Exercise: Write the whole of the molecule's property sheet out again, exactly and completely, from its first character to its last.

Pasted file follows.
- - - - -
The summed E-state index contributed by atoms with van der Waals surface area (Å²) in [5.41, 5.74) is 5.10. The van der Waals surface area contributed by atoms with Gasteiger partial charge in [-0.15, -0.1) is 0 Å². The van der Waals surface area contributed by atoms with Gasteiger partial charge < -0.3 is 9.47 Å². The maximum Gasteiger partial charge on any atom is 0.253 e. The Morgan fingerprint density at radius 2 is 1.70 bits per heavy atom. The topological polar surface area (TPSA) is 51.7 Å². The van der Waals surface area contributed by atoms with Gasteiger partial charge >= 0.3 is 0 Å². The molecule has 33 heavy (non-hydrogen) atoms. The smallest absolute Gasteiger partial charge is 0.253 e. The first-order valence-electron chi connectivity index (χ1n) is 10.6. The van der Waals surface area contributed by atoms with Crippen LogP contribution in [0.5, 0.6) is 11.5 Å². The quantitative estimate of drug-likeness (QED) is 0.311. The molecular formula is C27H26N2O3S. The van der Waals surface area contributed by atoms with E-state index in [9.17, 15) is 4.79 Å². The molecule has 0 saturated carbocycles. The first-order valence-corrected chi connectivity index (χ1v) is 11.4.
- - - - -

The summed E-state index contributed by atoms with van der Waals surface area (Å²) in [5.41, 5.74) is 5.10. The van der Waals surface area contributed by atoms with Gasteiger partial charge in [-0.15, -0.1) is 0 Å². The van der Waals surface area contributed by atoms with Gasteiger partial charge < -0.3 is 9.47 Å². The maximum Gasteiger partial charge on any atom is 0.253 e. The Morgan fingerprint density at radius 2 is 1.70 bits per heavy atom. The topological polar surface area (TPSA) is 51.7 Å². The van der Waals surface area contributed by atoms with Gasteiger partial charge >= 0.3 is 0 Å². The molecule has 33 heavy (non-hydrogen) atoms. The smallest absolute Gasteiger partial charge is 0.253 e. The first-order valence-electron chi connectivity index (χ1n) is 10.6. The van der Waals surface area contributed by atoms with Crippen LogP contribution in [0.5, 0.6) is 11.5 Å². The quantitative estimate of drug-likeness (QED) is 0.311. The molecular formula is C27H26N2O3S. The van der Waals surface area contributed by atoms with E-state index in [9.17, 15) is 4.79 Å². The molecule has 0 saturated carbocycles. The first-order valence-corrected chi connectivity index (χ1v) is 11.4.